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IEET > Rights > Disability > Economic > Life > Innovation > Health > Vision > Contributors > Shannon Vyff

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23-Year Old Kim Suozzi Undergoes Cryonic Preservation After Successful Fundraising Campaign


Shannon Vyff
By Shannon Vyff
Ethical Technology

Posted: Jan 21, 2013

Kim Souzzi, a young woman diagnosed with brain cancer while studying neuroscience at college, passed away early in the morning of January 17th, at the age of 23. She was successfully cryo-preserved at Alcor Life Extension Foundation. Alcor CEO Max More said that there will be a summary of her stand by and preservation posted in the coming days on the Alcor blog: http://www.alcor.org/blog/

The Society for Venturism would like to thank all those who donated to their cryonics charity campaign for her to be cryo-preserved. There was a great response from I.E.E.T. readers when her story was first posted here. If you are not familiar with her story you can scroll down and read it from when her campaign was launched: http://www.venturist.info/kim-suozzi-charity.html

The Society for Venturism first learned about Kim from a Reddit post she had made during the summer saying she was raising funds to be cryo-preserved when she died and that she had been given only three to six months to live. The Society for Venturism had run three cryonics charities in the past and approached Kim to ask if she would like them to start a campaign for her. She was happy to have a third party start a campaign and for the publicity to the cryonics community that it gave. Kim at first was hoping to go with either CI or Alcor, but felt uncomfortable asking for charity and didn't know how it would go.  She decided to contract with Alcor hoping that enough funds would be raised. The response from the cryonics community was phenomenal. Kim was able to travel to tour Alcor and attend their 2012 conference and was very impressed with their procedures. 

Within a few months of starting the campaign the Society for Venturism had raised enough money for her where it looked like it would be possible to sign up with Alcor and along with the money she contributed and the support of Alcor membership she was able to contract with Alcor.  Alcor offered Kim a reduced rate and staff donated their time while helping with her case.  Accounts so far of her suspension say that it went optimally. A New York Times writer has approached her family and interviewed many involved with her case, and also contacted the Society for Venturism --it looks like there will be an extensive article about her coming out that will detail all that she went through while fighting the cancer, as well as her family's response to her journey to being cryo-preserved.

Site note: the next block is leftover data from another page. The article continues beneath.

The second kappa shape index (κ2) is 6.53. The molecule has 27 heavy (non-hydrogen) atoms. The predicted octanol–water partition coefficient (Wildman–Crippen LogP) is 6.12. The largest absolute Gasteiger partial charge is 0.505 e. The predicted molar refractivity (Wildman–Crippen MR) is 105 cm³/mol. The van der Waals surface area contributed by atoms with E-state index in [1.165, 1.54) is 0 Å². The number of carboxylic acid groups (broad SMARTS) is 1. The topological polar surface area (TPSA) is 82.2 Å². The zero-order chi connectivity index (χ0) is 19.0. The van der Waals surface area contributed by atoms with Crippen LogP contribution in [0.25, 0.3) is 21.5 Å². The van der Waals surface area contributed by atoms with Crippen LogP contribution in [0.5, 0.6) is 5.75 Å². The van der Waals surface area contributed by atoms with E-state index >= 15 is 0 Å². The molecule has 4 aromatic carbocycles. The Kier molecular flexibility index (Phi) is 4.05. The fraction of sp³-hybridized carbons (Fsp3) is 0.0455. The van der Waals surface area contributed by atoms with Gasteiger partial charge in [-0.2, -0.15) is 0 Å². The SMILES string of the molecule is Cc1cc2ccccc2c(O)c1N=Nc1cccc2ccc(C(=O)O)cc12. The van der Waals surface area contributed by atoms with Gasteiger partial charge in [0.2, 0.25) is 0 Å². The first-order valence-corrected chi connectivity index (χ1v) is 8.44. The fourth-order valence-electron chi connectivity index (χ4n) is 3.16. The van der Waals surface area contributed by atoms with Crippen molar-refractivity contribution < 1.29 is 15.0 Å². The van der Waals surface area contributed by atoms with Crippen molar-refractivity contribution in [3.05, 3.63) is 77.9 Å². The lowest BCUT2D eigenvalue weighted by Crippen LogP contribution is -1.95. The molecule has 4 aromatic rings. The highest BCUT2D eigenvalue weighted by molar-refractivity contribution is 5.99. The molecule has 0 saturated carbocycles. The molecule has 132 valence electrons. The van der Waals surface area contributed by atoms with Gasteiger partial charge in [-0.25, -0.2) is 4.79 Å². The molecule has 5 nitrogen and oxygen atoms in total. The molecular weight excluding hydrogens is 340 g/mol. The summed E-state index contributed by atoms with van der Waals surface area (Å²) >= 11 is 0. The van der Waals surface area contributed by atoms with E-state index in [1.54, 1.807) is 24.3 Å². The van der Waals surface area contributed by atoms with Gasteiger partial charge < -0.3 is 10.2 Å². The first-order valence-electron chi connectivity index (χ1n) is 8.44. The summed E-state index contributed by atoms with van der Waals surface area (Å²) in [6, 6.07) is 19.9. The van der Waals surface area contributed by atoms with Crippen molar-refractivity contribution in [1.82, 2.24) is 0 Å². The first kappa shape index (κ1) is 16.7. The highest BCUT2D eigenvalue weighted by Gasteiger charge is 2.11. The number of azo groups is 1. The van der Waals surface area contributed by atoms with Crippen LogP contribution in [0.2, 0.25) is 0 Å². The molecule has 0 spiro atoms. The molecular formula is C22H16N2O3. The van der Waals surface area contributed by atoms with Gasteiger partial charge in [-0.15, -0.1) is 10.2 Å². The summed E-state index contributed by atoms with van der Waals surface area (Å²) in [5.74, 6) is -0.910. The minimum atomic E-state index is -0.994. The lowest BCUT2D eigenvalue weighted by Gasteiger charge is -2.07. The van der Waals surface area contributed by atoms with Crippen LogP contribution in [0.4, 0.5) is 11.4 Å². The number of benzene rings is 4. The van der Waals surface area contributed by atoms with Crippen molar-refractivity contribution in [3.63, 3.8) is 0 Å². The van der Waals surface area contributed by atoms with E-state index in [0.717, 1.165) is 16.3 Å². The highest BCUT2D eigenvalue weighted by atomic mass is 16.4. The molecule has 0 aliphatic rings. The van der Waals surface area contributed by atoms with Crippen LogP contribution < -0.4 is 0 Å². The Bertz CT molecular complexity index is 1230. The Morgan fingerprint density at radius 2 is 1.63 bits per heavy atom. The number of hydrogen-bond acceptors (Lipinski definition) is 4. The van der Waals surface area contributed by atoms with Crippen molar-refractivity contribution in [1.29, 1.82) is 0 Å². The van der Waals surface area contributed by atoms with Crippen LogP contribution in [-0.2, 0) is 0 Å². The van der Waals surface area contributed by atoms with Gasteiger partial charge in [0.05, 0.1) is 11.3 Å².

When funds were being raised for Kim no one knew how much time she had left. Kim was busy researching treatments for her cancer and enrolling in clinical trials. She was attempting to join a clinical trial just weeks before she passed away. Even while she was engaged with fighting her cancer she was thankful to the cryonics community and had contacted Aaron Winborn who she heard was going to be the next Society for Venturism Charity recipient. Kim graciously offered to help him and promote his campaign on Reddit.

He appreciated that she was offering to help him, but there was not much time. In December of 2012 she wrote to him to apologize for not helping more, explaining that her condition had deteriorated. He responded to her; “My condition as well is beginning to worsen; my breathing has declined considerably, and my FVC has reached 25%, far below the threshold of 35%, when respiratory failure is imminent and can happen at any time. My only option at this point is to opt for invasive mechanical ventilation, which may give me a 50% chance of surviving a year.” Sadly, Kim’s health kept her from being able to help Aaron as much as she wanted, and also his own health has kept him from being as active as he would like.

Kim had said she hoped people who supported her would also contribute to Aaron's campaign. She was grateful for all the support she received and believed Aaron would also be able raise the funds for a cryo-suspension.

Here is a link to Aaron’s story that he submitted to the Society for Venturism in November 2012: http://www.venturist.info/aaron-winborn-charity.html

It includes a button where you can donate. Every amount helps. It is not known how much time he has, as his condition has deteriorated more rapidly than expected since November.  The Society for Venturism has started collecting funds for him and is working with him to have the funds ready for the cryonics organization he contracts with. All funds collected for a cryonics charity recipient go to the cryonics organization that the recipient has contracted with, and not to the individual directly. Leftover funds, if there are any after a recipient is preserved, will go to help a future charity recipient.

Kim knew that cryonics is not proven, it is only speculation that it will work someday- based on some science from today. There are many advances that need to happen for those who are preserved to be able to come back. Kim took comfort from the chance that cryonics gave her, that she may possibly finish her life some day.  Although it is a long ways off, many are hoping that science, technology and medicine will advance to the point where Kim will get that chance. Please consider giving Aaron Winborn, 2013 Society for Venturism charity recipient that chance as well by contributing to his campaign.


Shannon Vyff is a transhumanist, cryonicist, author, and one of the leaders of the Immortality Institute. Vyff published her first novel, 21st Century Kids, in 2007.
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